fbpx The Importance of Preconception Care for Hopeful Parents

Fertility - Factors in Fertility | September 9, 2022, 6:00 CDT

The Importance of Preconception Care for Hopeful Parents

Discussing health concerns and lifestyle adjustments before getting pregnant is critical.
A doctor holding a tablet sits next to an ultrasound machine talking to a patient.

While it's common for women not to know they are expecting right away, parents who are planning for pregnancy can take steps to ensure a healthy pregnancy and delivery. A knowledgeable specialist can follow up on your family health issues, go over your gynecological history, provide advice on vitamin products to take and offer emotional support.

If you plan to have a baby in the near future, you should seek preconception care. This preconception visit is important to prevent complications during pregnancy and health problems for your newborn. If you previously had a baby, it is important to see your healthcare provider, too, because your medical status may have changed.

What medical professionals recommend

Obstetric complications in past pregnancies, as well as previous premature birth or miscarriage, are warning signs for health professionals. By knowing your situation at an early stage, a doctor can advise you on the best steps to take.

The first weeks of gestation are critical for the development of the fetus. This is a period of vulnerability to certain factors, such as medications and alcohol.

Planning can ensure that lifestyle and medical issues are reviewed as a form of prevention. Ravina Bhanot, M.D., an OB-GYN based in London and the founder of Zonas Fertility, explained some of the reasons you should seek preconception care:

"During preconception, we typically discuss diet/exercise prior to pregnancy and continuing this while pregnant," said Vonne Jones, M.D., an OB-GYN at Total Women's Care in Houston. "We also review past medical history and review what risk factors a potential pregnancy can pose."

Jones also discusses the risks of preexisting conditions with her patients prior to pregnancy.

"[We] review any risks of genetic diseases within the family to determine [the] patient's risks," Jones said. "Carrier screening—determining if one is at risk for potential genetic traits—is also recommended."

Chronic conditions are also addressed. "Many chronic medical conditions, such as diabetes, hypertension, psychiatric illness and thyroid disease, have implications for pregnancy outcomes and should be optimally managed before pregnancy," according to recommendations from the American College of Obstetricians and Gynecologists and the American Society for Reproductive Medicine.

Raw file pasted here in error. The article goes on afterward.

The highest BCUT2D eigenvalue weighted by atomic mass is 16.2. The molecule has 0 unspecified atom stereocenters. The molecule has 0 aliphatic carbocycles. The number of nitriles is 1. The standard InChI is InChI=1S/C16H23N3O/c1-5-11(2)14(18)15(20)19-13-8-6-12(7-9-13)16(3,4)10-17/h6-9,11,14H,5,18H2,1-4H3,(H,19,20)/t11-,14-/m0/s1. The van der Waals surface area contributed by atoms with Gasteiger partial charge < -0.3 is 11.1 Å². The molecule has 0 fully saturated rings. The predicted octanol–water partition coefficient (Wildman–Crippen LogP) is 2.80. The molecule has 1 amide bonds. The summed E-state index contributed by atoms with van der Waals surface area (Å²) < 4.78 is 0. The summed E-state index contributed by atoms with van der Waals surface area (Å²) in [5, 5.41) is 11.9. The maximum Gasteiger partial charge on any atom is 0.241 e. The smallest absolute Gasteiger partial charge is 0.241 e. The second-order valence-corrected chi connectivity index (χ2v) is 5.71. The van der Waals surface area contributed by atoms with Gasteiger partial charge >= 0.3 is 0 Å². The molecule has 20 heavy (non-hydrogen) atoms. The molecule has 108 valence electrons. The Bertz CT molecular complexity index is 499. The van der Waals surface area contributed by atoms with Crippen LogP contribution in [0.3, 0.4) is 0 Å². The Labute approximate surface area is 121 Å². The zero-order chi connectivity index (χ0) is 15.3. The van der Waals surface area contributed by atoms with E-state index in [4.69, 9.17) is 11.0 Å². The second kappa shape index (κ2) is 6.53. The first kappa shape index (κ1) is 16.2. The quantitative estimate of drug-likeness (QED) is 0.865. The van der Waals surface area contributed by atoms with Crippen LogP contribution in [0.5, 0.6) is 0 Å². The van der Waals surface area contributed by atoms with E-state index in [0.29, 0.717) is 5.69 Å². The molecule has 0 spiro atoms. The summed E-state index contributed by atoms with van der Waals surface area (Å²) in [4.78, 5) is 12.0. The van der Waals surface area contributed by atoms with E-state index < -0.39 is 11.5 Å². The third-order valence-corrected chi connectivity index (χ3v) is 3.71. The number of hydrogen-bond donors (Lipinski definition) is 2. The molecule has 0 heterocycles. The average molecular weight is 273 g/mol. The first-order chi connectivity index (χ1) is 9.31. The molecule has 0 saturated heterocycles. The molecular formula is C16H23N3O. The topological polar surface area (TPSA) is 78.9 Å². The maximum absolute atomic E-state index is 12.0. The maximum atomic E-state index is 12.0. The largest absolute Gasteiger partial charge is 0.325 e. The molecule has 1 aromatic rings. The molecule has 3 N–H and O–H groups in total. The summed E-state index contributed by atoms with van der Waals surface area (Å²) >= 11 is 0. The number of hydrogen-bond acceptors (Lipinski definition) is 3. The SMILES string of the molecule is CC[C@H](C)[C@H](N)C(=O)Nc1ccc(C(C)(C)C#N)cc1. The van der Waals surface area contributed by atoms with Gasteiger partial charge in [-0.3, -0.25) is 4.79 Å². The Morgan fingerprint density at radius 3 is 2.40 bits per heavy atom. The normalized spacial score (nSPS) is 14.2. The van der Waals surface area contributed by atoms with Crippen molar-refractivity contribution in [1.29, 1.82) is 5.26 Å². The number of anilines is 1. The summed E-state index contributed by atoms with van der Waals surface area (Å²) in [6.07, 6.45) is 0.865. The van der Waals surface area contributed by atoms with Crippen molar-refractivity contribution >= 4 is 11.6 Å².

The most susceptible populations are especially encouraged to seek preconception care to ensure the health of the mother and baby. Bhanot advised being careful if you suffer from conditions including epilepsy, coeliac disease, diabetes mellitus, thalassemia or obesity (a body mass index greater than 30), or if you or your partner were born with a neural tube defect such as spina bifida.

The importance of a psychiatric consultation

When someone has a history of mental illness or is taking psychiatric medications, it is advisable to have a psychiatric consultation because pregnancy and postpartum are high-risk periods of relapse of mental illness, explained Kristin Yeung Lasseter, M.D., a board-certified psychiatrist and the founder and president of Reproductive Psychiatry and Counseling of Austin, Texas.

Lasseter, a specialist in reproductive psychiatry and women's mental health, advised discussing the benefits and safety of psychiatric medications prior to conception.

"By the time they find out they are pregnant, the fetus has already been exposed to the medication and it is more risky to switch medications at that point," Lasseter said. "Preconception planning can help someone understand which medications they feel comfortable continuing during the pregnancy and the risks of relapse of their illness."

Every patient is different. Therefore, each case must be evaluated on an individual basis.

"A perinatal psychiatrist will typically evaluate the patient's personal psychiatric and medical history, their family medical history, past treatments that have been trialed and their success or failure, current psychiatric medications and current mental health status," Lasseter explained.

Monitoring is important before, during and after pregnancy.

"If the patient is already pregnant, the psychiatrist also considers the health of the pregnancy and fetus, and which medications the fetus has already been exposed to," Lasseter said.

 

 

Lifestyle changes

Prenatal health specialists can also clarify which products and foods to avoid.

Bhanot advised women to avoid the following:

  • Vitamin A
  • Unpasteurized cheese, blue cheese and soft cheese
  • Raw and uncooked meats, as well as liver
  • Raw eggs, such as poached eggs
  • Smoked fish, such as smoked salmon and trout
  • Swordfish, marlin, shark and raw shellfish

But not everything is forbidden. Coffee lovers will be happy to hear they can drink moderate amounts while pregnant.

"You can have caffeine, but no more than 200 milligrams per day," Bhanot clarified, and "no more than four cups of herbal tea a day."

Reproductive education is essential for hopeful parents. With the right knowledge and guidance from a specialist, many mothers can have healthy pregnancies with happy outcomes.